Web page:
The clamor that has surrounded China’s recent government policy of restricting overseas business even further and making it harder for many firms to do business in the People’s Republic is on the mind of many traders worldwide.
Taking a deeper look though at what’s currently affecting the price of the yuan means looking beyond these issues to consider the bigger picture of the Chinese economy and its dependence on imported commodities. The dollar against the offshore yuan is a notoriously difficult symbol to trade, but it doesn’t need to be this way if you can grasp its fundamentals well.
Understanding the relationship between commodities and the Chinese economy especially now can give forex traders the knowledge they need to make money trading USD-CNH.
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China’s enormous economic growth which has been sustained for decades has come with heavy reliance on large quantities of imported commodities, foremost among them crude oil.
Traders had noted strong gains for offshore renminbi until oil’s significant recovery around the middle of 2018. This also coincided with President Trump’s escalation of rhetoric on trade wars and threats of new and larger tariffs exchanged between the USA and China.
Despite these and dominant negative sentiment around the yuan in the middle of 2018, the dollar hasn’t been able to break the strong resistance level of 7 yuan.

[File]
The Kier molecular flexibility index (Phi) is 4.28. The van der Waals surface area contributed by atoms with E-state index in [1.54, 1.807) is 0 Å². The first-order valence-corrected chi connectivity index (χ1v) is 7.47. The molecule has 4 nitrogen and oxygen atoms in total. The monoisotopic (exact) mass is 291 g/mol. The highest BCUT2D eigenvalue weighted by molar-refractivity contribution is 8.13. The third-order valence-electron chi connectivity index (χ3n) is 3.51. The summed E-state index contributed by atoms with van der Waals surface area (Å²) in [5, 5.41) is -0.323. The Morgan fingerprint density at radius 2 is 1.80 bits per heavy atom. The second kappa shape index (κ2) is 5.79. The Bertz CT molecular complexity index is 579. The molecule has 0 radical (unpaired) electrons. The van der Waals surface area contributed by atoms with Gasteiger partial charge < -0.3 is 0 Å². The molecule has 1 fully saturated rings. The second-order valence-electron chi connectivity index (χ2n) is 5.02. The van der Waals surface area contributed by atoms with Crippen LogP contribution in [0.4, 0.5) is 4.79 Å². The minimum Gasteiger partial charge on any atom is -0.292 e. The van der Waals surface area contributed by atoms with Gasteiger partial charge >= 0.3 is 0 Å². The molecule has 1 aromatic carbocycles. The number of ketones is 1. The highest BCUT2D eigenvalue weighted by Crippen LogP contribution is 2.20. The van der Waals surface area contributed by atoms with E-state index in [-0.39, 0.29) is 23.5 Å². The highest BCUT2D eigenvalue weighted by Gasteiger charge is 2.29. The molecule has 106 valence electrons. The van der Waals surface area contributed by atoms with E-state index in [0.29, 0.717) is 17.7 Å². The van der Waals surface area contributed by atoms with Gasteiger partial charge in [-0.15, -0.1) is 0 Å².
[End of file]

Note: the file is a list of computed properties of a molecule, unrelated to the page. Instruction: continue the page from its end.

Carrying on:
The People’s Bank can certainly take some credit for this, but let’s not forget that the Chinese government has also been very clever in preventing fluctuations in the prices of commodities hitting the value of the currency much in themselves.
Controlling the entire commodity market in China, the government in Beijing has created and expanded what it calls a ‘commodities city’ in Yiwu. This city is completely under the auspices of the government. Heralded as ‘the International Trade City’ by the Chinese government, Yiwu’s full of every possible market from simple export of clothes to financial services and, of course, commodity exchanges.
Key for forex traders though is Yiwu Trading City’s commodity boom. Fuelled by the latest drop in prices of crude oil, many forex traders are starting to see the yuan as ready for a bounce.
The 24th China International Yiwu Commodities Fair has just taken place in October, driving traders’ interest in the details behind the economic data that come out every week from China.
Tumbling prices of oil over recent weeks combined with a government set on growth and control show that annual GDP growth rates around 6.5% could be sustained. Many traders are ready for the yuan to appreciate gradually but significantly against the dollar even before the end of 2018.
The fundamentals of both the American and Chinese economies remain very strong even after the latest slump in shares around the world. That said, the yuan has made gains against the dollar amid the equity selloffs, supported by cheaper oil and a higher base rate than in the USA, although volatility has been high.
This week in particular is a big one for the yuan, with a whole range of data releases coming up including annual industrial production on Thursday. A breakout for the yuan is quite possible if the data come in even slightly better than expected.
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